9. Zipes DP, Camm AJ, Borggrefe M, et al. ACC/AHA/ESC 2006 guidelines for management of patients with ventricular arrhythmias and the prevention of sudden cardiac death: a report of the American College of Cardiology/American Heart Association Task Force and the European Society of Cardiology Committee for Practice Guidelines (Writing Committee to Develop Guidelines for Management of Patients With Ventricular Arrhythmias and the Prevention of Sudden Cardiac Death). J Am Coll Cardiol. Sep 5 2006;48(5):e247-346.
  10. Middlekauff HR, Stevenson WG, Stevenson LW, Saxon LA. Syncope in advanced heart failure: high risk of sudden death regardless of origin of syncope. J Am Coll Cardiol. Jan 1993;21(1):110-116.
  11. Russo AM, Day JD, Stolen K, et al. Implantable Cardioverter Defibrillators: Do Women Fare Worse Than Men? Gender Comparison in the INTRINSIC RV Trial. J Cardiovasc Electrophysiol. May 12 2009.
  12. Pires LA, Sethuraman B, Guduguntla VD, Todd KM, Yamasaki H, Ravi S. Outcome of women versus men with ventricular tachyarrhythmias treated with the implantable cardioverter defibrillator. J Cardiovasc Electrophysiol. Jun 2002;13(6):563-568.
  13. Zareba W, Moss AJ, Jackson Hall W, et al. Clinical course and implantable cardioverter defibrillator therapy in postinfarction women with severe left ventricular dysfunction. J Cardiovasc Electrophysiol. Dec 2005;16(12):1265-1270.
  14. El-Chami MF, Hanna IR, Bush H, Langberg JJ. Impact of race and gender on cardiac device implantations. Heart Rhythm. Nov 2007;4(11):1420-1426.
  15. Hernandez AF, Fonarow GC, Liang L, et al. Sex and racial differences in the use of implantable cardioverter-defibrillators among patients hospitalized with heart failure. JAMA. Oct 3 2007;298(13):1525-1532.
  16. Peterson PN, Daugherty SL, Wang Y, et al. Gender differences in procedure-related adverse events in patients receiving implantable cardioverter-defibrillator therapy. Circulation. Mar 3 2009;119(8):1078-1084.
  17. Rosenqvist M, Beyer T, Block M, den Dulk K, Minten J, Lindemans F. Adverse events with transvenous implantable cardioverter-defibrillators: a prospective multicenter study. European 7219 Jewel ICD investigators. Circulation. Aug 18 1998;98(7):663-670.
  18. Wood MA, Stambler BS, Damiano RJ, Greenway P, Ellenbogen KA. Lessons learned from data logging in a multicenter clinical trial using a late-generation implantable cardioverter-defibrillator. The Guardian ATP 4210 Multicenter Investigators Group. J Am Coll Cardiol. Dec 1994;24(7):1692-1699.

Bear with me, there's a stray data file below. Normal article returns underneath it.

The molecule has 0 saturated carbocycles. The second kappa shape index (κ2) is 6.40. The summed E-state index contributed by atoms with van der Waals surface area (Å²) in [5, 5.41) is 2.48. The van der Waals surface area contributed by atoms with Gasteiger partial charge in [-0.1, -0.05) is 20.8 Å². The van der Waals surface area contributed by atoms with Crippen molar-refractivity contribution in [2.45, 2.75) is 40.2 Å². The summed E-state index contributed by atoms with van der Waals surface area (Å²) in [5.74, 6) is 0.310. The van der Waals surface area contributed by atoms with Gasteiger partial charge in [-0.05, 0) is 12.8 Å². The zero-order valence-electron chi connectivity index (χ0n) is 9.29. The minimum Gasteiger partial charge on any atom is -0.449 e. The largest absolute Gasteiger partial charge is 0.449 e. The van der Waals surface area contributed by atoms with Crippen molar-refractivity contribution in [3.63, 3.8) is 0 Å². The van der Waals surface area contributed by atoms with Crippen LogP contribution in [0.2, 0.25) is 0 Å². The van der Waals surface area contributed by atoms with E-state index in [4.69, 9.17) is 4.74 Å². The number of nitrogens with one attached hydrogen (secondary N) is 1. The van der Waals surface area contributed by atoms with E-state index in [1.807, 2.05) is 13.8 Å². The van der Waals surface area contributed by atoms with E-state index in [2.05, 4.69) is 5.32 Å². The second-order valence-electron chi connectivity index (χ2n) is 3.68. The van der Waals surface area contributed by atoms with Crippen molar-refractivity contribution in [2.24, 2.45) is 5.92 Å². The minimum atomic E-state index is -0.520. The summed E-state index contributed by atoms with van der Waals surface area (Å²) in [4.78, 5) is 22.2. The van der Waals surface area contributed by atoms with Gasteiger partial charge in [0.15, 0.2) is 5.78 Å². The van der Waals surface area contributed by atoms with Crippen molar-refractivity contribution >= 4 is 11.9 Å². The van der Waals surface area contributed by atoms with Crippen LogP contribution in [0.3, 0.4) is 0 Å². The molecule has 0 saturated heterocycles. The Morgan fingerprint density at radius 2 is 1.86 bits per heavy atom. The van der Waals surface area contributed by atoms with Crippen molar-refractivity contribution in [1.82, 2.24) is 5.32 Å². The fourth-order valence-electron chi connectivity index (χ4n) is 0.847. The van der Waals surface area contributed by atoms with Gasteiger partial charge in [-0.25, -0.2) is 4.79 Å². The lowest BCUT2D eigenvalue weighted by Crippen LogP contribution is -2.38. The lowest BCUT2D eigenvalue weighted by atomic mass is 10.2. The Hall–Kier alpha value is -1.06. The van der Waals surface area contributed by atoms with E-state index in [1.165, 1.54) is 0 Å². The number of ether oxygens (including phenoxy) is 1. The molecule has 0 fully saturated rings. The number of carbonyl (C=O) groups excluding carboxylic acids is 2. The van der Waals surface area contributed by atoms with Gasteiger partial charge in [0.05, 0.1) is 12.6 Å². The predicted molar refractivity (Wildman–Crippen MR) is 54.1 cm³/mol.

19. Davis DR, Tang AS, Lemery R, Green MS, Gollob MH, Birnie DH. Influence of gender on ICD implantation for primary and secondary prevention of sudden cardiac death. Europace. Dec 2006;8(12):1054-1056.
  20. Lampert R, McPherson CA, Clancy JF, Caulin-Glaser TL, Rosenfeld LE, Batsford WP. Gender differences in ventricular arrhythmia recurrence in patients with coronary artery disease and implantable cardioverter-defibrillators. J Am Coll Cardiol. Jun 16 2004;43(12):2293-2299.
  21. Dolack GL. Clinical predictors of implantable cardioverter-defibrillator shocks (results of the CASCADE trial). Cardiac Arrest in Seattle, Conventional versus Amiodarone Drug Evaluation. Am J Cardiol. Feb 1 1994;73(4):237-241.
  22. Jacq F, Foulldrin G, Savoure A, et al. A comparison of anxiety, depression and quality of life between device shock and nonshock groups in implantable cardioverter defibrillator recipients. Gen Hosp Psychiatry. May-Jun 2009;31(3):266-273.
  23. Spindler H, Johansen JB, Andersen K, Mortensen P, Pedersen SS. Gender differences in anxiety and concerns about the cardioverter defibrillator. Pacing Clin Electrophysiol. May 2009;32(5):614-621.
  24. Bilge AK, Ozben B, Demircan S, Cinar M, Yilmaz E, Adalet K. Depression and anxiety status of patients with implantable cardioverter defibrillator and precipitating factors. Pacing Clin Electrophysiol. Jun 2006;29(6):619-626.
  25. Schron EB, Exner DV, Yao Q, et al. Quality of Life in the Antiarrhythmics Versus Implantable Defibrillators Trial: Impact of Therapy and Influence of Adverse Symptoms and Defibrillator Shocks. Circulation. February 5, 2002 2002;105(5):589-594.
  26. Mark DB, Anstrom KJ, Sun JL, et al. Quality of Life with Defibrillator Therapy or Amiodarone in Heart Failure. N Engl J Med. September 4, 2008 2008;359(10):999-1008.
  27. Maisel WH, Moynahan M, Zuckerman BD, et al. Pacemaker and ICD generator malfunctions: analysis of Food and Drug Administration annual reports. JAMA. Apr 26 2006;295(16):1901-1906.